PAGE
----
Insane Curiosity Insane Curiosity

Hayabusa 2 Probe Brings Back Samples From Ryugu Asteroid!

That’s how Hayabusa 2 mission worked: the main objective of the mission was to collect samples of the asteroid’s surface to be brought back to Earth for analysis in the laboratory.
Follow me on this journey to get to know more about JAXA’s Hayabusa mission: we will take you on the Ryugu asteroid to fire a projectile on it, retrieve samples and then go back to Earth.
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When the probe left planet Earth, it spent a few years using its ion engine which doesn’t have a lot of power, but is extremely efficient in terms of fuel, to try to catch up with the asteroid known as “Ryugu”, and what’s really incredible is that for this part of the mission the probe only used up about to 30 kg its fuel xenon. That’s how efficient these ion engines were.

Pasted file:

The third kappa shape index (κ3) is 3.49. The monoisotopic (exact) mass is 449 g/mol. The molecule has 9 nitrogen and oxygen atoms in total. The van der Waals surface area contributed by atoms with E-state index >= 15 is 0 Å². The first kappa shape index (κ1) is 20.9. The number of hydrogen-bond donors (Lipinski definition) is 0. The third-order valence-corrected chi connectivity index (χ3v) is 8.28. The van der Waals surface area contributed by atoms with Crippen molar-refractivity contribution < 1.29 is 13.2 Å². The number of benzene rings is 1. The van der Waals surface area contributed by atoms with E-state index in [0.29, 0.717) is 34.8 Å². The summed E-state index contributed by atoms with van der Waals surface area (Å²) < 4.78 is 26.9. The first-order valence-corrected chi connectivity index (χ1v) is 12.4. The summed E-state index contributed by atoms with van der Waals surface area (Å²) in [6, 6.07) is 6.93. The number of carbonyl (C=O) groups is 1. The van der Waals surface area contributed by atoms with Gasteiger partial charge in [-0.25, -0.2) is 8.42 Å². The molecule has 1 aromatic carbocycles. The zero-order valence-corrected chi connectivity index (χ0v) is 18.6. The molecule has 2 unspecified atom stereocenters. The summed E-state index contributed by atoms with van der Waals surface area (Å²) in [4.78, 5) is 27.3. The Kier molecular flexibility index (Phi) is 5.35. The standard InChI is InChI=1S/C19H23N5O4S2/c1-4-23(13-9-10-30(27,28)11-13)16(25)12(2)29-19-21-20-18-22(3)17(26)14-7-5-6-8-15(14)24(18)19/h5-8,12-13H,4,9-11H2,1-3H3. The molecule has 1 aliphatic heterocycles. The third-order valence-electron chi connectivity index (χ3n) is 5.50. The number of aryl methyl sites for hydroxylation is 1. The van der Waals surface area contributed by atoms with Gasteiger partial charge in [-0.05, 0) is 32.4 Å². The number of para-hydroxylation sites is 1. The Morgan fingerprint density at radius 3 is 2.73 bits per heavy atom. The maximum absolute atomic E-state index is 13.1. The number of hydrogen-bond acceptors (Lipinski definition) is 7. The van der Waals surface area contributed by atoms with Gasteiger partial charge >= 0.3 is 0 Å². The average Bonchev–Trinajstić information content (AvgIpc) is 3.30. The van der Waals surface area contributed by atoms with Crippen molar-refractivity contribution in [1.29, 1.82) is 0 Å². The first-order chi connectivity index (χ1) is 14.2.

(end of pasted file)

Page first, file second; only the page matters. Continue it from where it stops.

But how can you possibly remove the surface of an asteroid and try to reach within it?
You could try to dig through it.
And here’s where problems start to show up.
In fact, the gravity of the asteroid is pretty low, and that’s why this is actually a very challenging task.
But Hayabusa 2 decided not to dig: the probe contained an impactor on the inside.
So how did they do?
Around 10 years ago they collaborated with Australian space agency and asked them to use the so-called “Woomera” test range located in Australia that, as you can imagine, requires special permission to be used.
How did it go?
The capsule decelerated from around 11 kilometres per second down to only a few hundred meters per second, so basically, all of this only took approximately two or three seconds.
This is extremely extremely fast.

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Credits: Ron Miller
Credits: Mark A. Garlick /
Credits: Nasa/Shutterstock/Storyblocks/Elon Musk/SpaceX/ESA/ESO
Credits: Flickr

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